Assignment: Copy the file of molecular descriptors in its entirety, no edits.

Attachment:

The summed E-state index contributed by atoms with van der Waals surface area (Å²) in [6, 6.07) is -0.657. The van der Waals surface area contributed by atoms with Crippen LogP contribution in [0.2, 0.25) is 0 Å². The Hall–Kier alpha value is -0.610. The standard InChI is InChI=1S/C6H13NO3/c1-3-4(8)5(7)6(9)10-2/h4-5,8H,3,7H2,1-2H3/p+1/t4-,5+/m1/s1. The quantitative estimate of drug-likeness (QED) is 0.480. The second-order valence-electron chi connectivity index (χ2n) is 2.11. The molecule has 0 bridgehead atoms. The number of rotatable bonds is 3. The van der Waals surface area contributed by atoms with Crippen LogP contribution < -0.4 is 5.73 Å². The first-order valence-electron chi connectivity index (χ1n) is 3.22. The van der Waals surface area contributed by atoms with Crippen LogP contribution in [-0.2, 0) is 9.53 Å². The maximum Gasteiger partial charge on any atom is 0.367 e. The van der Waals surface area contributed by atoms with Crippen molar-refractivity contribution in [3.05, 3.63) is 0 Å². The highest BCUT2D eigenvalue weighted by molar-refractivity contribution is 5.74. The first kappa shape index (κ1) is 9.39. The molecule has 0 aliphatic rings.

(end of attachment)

The summed E-state index contributed by atoms with van der Waals surface area (Å²) in [6, 6.07) is -0.657. The van der Waals surface area contributed by atoms with Crippen LogP contribution in [0.2, 0.25) is 0 Å². The Hall–Kier alpha value is -0.610. The standard InChI is InChI=1S/C6H13NO3/c1-3-4(8)5(7)6(9)10-2/h4-5,8H,3,7H2,1-2H3/p+1/t4-,5+/m1/s1. The quantitative estimate of drug-likeness (QED) is 0.480. The second-order valence-electron chi connectivity index (χ2n) is 2.11. The molecule has 0 bridgehead atoms. The number of rotatable bonds is 3. The van der Waals surface area contributed by atoms with Crippen LogP contribution < -0.4 is 5.73 Å². The first-order valence-electron chi connectivity index (χ1n) is 3.22. The van der Waals surface area contributed by atoms with Crippen LogP contribution in [-0.2, 0) is 9.53 Å². The maximum Gasteiger partial charge on any atom is 0.367 e. The van der Waals surface area contributed by atoms with Crippen molar-refractivity contribution in [3.05, 3.63) is 0 Å². The highest BCUT2D eigenvalue weighted by molar-refractivity contribution is 5.74. The first kappa shape index (κ1) is 9.39. The molecule has 0 aliphatic rings.